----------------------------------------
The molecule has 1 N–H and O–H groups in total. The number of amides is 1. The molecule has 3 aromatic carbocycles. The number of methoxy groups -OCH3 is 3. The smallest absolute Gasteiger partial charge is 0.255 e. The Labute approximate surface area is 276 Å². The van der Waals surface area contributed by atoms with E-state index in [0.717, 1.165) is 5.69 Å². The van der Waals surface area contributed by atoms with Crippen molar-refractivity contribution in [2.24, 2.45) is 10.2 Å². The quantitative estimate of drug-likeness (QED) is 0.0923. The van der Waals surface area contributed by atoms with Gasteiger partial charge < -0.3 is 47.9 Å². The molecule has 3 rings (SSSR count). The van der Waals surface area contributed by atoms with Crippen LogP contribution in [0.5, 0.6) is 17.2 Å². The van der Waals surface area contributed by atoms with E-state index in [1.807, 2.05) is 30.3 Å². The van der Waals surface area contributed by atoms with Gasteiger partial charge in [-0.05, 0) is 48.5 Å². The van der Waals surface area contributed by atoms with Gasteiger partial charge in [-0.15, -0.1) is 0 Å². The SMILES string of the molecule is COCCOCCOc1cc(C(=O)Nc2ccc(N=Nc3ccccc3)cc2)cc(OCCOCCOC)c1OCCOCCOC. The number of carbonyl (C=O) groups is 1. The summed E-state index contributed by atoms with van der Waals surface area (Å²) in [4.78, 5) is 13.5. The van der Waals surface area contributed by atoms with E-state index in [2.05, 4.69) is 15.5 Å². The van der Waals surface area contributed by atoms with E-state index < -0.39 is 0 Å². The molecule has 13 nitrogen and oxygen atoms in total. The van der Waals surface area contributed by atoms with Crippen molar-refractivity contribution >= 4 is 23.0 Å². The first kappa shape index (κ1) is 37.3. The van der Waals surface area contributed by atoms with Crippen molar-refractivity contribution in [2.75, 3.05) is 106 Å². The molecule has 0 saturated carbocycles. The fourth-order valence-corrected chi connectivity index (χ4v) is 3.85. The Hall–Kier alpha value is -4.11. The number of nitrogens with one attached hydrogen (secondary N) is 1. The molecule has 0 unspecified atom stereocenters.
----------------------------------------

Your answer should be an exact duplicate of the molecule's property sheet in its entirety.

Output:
The molecule has 1 N–H and O–H groups in total. The number of amides is 1. The molecule has 3 aromatic carbocycles. The number of methoxy groups -OCH3 is 3. The smallest absolute Gasteiger partial charge is 0.255 e. The Labute approximate surface area is 276 Å². The van der Waals surface area contributed by atoms with E-state index in [0.717, 1.165) is 5.69 Å². The van der Waals surface area contributed by atoms with Crippen molar-refractivity contribution in [2.24, 2.45) is 10.2 Å². The quantitative estimate of drug-likeness (QED) is 0.0923. The van der Waals surface area contributed by atoms with Gasteiger partial charge < -0.3 is 47.9 Å². The molecule has 3 rings (SSSR count). The van der Waals surface area contributed by atoms with Crippen LogP contribution in [0.5, 0.6) is 17.2 Å². The van der Waals surface area contributed by atoms with E-state index in [1.807, 2.05) is 30.3 Å². The van der Waals surface area contributed by atoms with Gasteiger partial charge in [-0.05, 0) is 48.5 Å². The van der Waals surface area contributed by atoms with Gasteiger partial charge in [-0.15, -0.1) is 0 Å². The SMILES string of the molecule is COCCOCCOc1cc(C(=O)Nc2ccc(N=Nc3ccccc3)cc2)cc(OCCOCCOC)c1OCCOCCOC. The number of carbonyl (C=O) groups is 1. The summed E-state index contributed by atoms with van der Waals surface area (Å²) in [4.78, 5) is 13.5. The van der Waals surface area contributed by atoms with E-state index in [2.05, 4.69) is 15.5 Å². The van der Waals surface area contributed by atoms with E-state index < -0.39 is 0 Å². The molecule has 13 nitrogen and oxygen atoms in total. The van der Waals surface area contributed by atoms with Crippen molar-refractivity contribution >= 4 is 23.0 Å². The first kappa shape index (κ1) is 37.3. The van der Waals surface area contributed by atoms with Crippen molar-refractivity contribution in [2.75, 3.05) is 106 Å². The molecule has 0 saturated carbocycles. The fourth-order valence-corrected chi connectivity index (χ4v) is 3.85. The Hall–Kier alpha value is -4.11. The number of nitrogens with one attached hydrogen (secondary N) is 1. The molecule has 0 unspecified atom stereocenters.